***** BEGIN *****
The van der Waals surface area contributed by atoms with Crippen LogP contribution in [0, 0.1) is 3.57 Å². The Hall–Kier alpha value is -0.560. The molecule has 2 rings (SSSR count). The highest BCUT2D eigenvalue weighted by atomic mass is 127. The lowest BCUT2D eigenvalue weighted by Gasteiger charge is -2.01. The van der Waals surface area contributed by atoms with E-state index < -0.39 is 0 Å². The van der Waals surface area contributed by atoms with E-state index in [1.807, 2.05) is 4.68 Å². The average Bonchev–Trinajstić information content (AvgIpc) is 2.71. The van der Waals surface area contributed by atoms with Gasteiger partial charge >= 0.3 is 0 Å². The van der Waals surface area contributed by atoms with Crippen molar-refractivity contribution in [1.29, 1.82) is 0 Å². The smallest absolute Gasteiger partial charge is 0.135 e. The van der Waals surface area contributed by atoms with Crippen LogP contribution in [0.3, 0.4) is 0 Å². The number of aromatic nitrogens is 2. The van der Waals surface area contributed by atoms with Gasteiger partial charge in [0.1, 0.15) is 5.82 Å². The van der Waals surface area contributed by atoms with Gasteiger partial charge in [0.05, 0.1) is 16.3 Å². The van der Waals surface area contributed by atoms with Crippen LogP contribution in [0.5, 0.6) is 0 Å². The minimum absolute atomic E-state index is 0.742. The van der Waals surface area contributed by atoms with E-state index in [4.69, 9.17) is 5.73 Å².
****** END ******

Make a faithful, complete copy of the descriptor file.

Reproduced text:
The van der Waals surface area contributed by atoms with Crippen LogP contribution in [0, 0.1) is 3.57 Å². The Hall–Kier alpha value is -0.560. The molecule has 2 rings (SSSR count). The highest BCUT2D eigenvalue weighted by atomic mass is 127. The lowest BCUT2D eigenvalue weighted by Gasteiger charge is -2.01. The van der Waals surface area contributed by atoms with E-state index < -0.39 is 0 Å². The van der Waals surface area contributed by atoms with E-state index in [1.807, 2.05) is 4.68 Å². The average Bonchev–Trinajstić information content (AvgIpc) is 2.71. The van der Waals surface area contributed by atoms with Gasteiger partial charge >= 0.3 is 0 Å². The van der Waals surface area contributed by atoms with Crippen molar-refractivity contribution in [1.29, 1.82) is 0 Å². The smallest absolute Gasteiger partial charge is 0.135 e. The van der Waals surface area contributed by atoms with Crippen LogP contribution in [0.3, 0.4) is 0 Å². The number of aromatic nitrogens is 2. The van der Waals surface area contributed by atoms with Gasteiger partial charge in [0.1, 0.15) is 5.82 Å². The van der Waals surface area contributed by atoms with Gasteiger partial charge in [0.05, 0.1) is 16.3 Å². The van der Waals surface area contributed by atoms with Crippen LogP contribution in [0.5, 0.6) is 0 Å². The minimum absolute atomic E-state index is 0.742. The van der Waals surface area contributed by atoms with E-state index in [4.69, 9.17) is 5.73 Å².